India, home to more than 1.3 billion people, is witnessing a continuous rise in demand for clean energy. To meet the country’s energy needs, the government has announced various schemes to ensure everyone, including rural populations, is connected to the electricity grid.
Though well-intended, those schemes have been unable to reach their expected potential, highlighting how complex universal access to electricity can be. For instance, linking homes to transmission sources through ‘last mile’ connectivity has proven difficult because of bottlenecks caused by numerous compliance requirements.
And grid connections alone are not enough, the electricity supplied needs to reliable or productivity and quality of life will suffer.
The large gap between power supply and demand is the root cause of subtly worsening power quality across India. Despite various efforts by successive governments, the shortage of power is still a cause of concern. The grim-looking financial state of many electricity distribution companies exacerbates the situation, with debt-saddled discoms nevertheless tasked with having to connect rural areas. The result is often a compromise on quality to reduce costs.
The crippled financial state of so many discoms leaves them unable to fulfill their basic mandate by procuring enough power generation to meet demand, never mind investing in clean energy facilities.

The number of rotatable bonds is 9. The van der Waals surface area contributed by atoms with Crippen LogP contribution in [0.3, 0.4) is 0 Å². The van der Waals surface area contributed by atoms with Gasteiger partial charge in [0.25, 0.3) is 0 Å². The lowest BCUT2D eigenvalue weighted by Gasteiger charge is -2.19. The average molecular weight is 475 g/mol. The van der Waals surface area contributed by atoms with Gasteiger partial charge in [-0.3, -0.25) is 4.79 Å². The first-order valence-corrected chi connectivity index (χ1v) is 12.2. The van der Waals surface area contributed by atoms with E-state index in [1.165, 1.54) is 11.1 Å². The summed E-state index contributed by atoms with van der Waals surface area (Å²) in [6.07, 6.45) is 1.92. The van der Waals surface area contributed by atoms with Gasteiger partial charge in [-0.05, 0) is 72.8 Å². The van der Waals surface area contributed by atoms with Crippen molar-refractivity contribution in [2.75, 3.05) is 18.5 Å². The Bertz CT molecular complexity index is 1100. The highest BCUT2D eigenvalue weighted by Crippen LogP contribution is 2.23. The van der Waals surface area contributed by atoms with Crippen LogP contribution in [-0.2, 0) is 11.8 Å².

It is electricity users who pay the price, by receiving poor quality electricity, but power generators also suffer if discoms cannot pay for their electricity and can end up defaulting on service contracts.
With the world turning its back on polluting power generation and many governments legislating to support the adoption of ever-cheaper solar and wind power plants, the federal government is doing its bit. The India Energy Policy Review 2020 published by the International Energy Agency (IEA) stated the energy and emissions intensity of India’s GDP have fallen by more than 20% in the last decade. Energy demand, however, is expected to double by 2040 and electrification could see electricity demand treble in that time.
India has one of the largest unified power grids in the world to operate in a single frequency. The nation has earned praise from the IEA for its untiring endeavors to liberalize its energy market and introduce necessary reforms while striving for universal access to electricity. The power supplied, however, remains inadequate and unreliable.
The government is undoubtedly implementing reforms with the aim of providing a secure, affordable and sustainable energy system to provide the impetus for robust economic growth. Still, the need of the hour is a major shift towards renewables and much more liberalized policies – with less bureaucracy.
India’s achievements in the last decade in accelerating renewables generation capacity have been remarkable but are still not enough to satisfy most of its population’s needs. Liberal policies and less compliance red tape would attract the renewables investment needed.